Why, you may ask, has Marvel decided now was the right time to pull the plug (at least temporarily) on the self proclaimed “World’s Great Comic Magazine”? (A claim I strongly agree with and very much endorse.) Was it because of low sales? Well, In part, but not really. Recent sales of Fantastic Four comics are not as high as they should or could be—certainly not like they were in Marvel’s silver-age-hey-days of the early 1960’s when they were not only the company’s bestselling book (made back then by Stan “the man” Lee and Jack “King” Kirby), but were also revolutionizing the way super-hero stories were told and perceived—but what really has compelled Marvel to cancel the series is their longstanding pissing contest with Twentieth Century Fox over the film rights to the fifty plus year old comic book franchise.

Fantastic Four new film cast

The young new cast for the upcoming reboot

As you may be aware, a reboot Fantastic Four film will be released later this summer, and it will once again be produced by Fox, not Marvel Studios, and that fact has Marvel and their parent company Disney so upset that, in protest, they are willing to end actively publishing the comic book that started it all for the House of Ideas. They clearly don’t want a new issue of the monthly Fantastic Four comic on the shelves the same month that the Fox produced film is released, because they want to make it clear that they are not endorsing or promoting the film in any way what-so-ever. They want the film to fail because they want Fox to finally drop the property so they can have it back.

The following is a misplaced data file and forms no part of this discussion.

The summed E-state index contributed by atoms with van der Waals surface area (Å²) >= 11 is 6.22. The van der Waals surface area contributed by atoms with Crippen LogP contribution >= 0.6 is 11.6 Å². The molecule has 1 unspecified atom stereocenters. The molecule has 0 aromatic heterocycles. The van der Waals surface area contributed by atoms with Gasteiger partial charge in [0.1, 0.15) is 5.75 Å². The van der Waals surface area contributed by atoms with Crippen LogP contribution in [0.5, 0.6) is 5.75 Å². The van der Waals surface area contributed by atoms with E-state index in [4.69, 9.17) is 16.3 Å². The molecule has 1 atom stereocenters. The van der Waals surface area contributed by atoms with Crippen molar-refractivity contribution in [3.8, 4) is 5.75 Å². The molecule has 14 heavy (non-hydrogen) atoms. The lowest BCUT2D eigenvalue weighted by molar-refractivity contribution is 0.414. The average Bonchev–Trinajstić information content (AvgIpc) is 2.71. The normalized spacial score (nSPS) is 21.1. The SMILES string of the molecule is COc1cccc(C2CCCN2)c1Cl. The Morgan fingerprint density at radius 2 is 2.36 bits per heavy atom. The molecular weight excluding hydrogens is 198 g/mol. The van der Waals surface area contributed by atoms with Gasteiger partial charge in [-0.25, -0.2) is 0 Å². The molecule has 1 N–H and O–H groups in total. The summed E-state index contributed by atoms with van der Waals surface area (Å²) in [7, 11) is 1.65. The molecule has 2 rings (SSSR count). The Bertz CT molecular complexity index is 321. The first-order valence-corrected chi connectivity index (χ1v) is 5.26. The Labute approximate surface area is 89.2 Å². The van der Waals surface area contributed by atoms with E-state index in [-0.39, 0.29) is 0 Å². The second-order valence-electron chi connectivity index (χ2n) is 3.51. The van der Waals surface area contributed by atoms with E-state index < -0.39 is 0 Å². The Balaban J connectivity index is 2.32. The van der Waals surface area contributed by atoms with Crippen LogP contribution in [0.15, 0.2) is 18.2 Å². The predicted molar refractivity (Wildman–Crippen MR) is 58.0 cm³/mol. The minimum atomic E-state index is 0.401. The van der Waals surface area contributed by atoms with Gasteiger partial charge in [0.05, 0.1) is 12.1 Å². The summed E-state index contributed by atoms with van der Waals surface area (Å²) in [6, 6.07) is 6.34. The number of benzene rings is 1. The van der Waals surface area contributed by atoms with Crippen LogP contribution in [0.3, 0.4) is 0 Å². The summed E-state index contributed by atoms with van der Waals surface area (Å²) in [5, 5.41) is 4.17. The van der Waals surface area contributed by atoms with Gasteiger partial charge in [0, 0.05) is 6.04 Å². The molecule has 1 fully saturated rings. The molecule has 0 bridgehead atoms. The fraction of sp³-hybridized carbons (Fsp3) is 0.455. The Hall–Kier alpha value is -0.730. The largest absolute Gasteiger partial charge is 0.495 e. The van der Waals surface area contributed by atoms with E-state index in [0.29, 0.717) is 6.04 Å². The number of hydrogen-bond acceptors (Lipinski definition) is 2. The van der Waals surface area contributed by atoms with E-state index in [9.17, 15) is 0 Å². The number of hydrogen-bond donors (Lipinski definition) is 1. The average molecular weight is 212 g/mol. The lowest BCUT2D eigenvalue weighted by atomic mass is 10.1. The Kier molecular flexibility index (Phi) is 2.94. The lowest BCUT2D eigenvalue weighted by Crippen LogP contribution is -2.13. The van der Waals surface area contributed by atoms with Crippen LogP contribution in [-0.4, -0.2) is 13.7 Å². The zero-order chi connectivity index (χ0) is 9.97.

Defeated LoganFox also owns and refuses to relinquish control of the X-Men films, but Marvel has not, nor will not announce plans to cancel all their monthly X-books—though they did kill off Logan (Wolverine) a few months back. You see, unlike Fantastic Four, the X-Men books are usually high selling enough that Marvel comics would sorely miss them, so, much to the chagrin of diehard FF fans like me, they get sacrificed while the mutants don’t.

Fantastic Four 645 Sue and Val embrace

I can’t blame Marvel for wanting the property back, but I am disappointed that it has to all go down this way. I started collecting monthly comic books back in 2011—after a break from doing so that had lasted almost 16 years—and the Fantastic Four has been a part of that ever since issue 600. Many other books have ebbed and flowed in their quality during these past four years, but for my money at least, the adventures of Marvel’s first family have never failed to disappoint me over that period of time. The Fantastic Four was the one book I always looked forward to reading each and every time it was in my hold box. I guess it will be nice to save an extra $3.99 at the comic book store every month, but I’ll miss the series greatly while it’s gone.

Sue Storm Richards in the ruins of the Baxter BuildingIn the meantime, I can read and reread all the FF stories of the past; happily indulging in the team’s high concept and farfetched adventures from over five decades of storytelling given to us from dozens of different creative teams, and furthermore, as a cockeyed young-but-not-so-young optimist who still dreams of one day writing comic books for a living, I can also spend that time fantasizing and even preparing myself for not only the return of the series, but the meager chance I could be given the opportunity to write it. Crazy thought, I know, but a fella can dream, right?

Ben Grim clears debris after final battle

“What a revoltin’ development…” Ben grumbles as he clears debris after the battle to once again save NYC.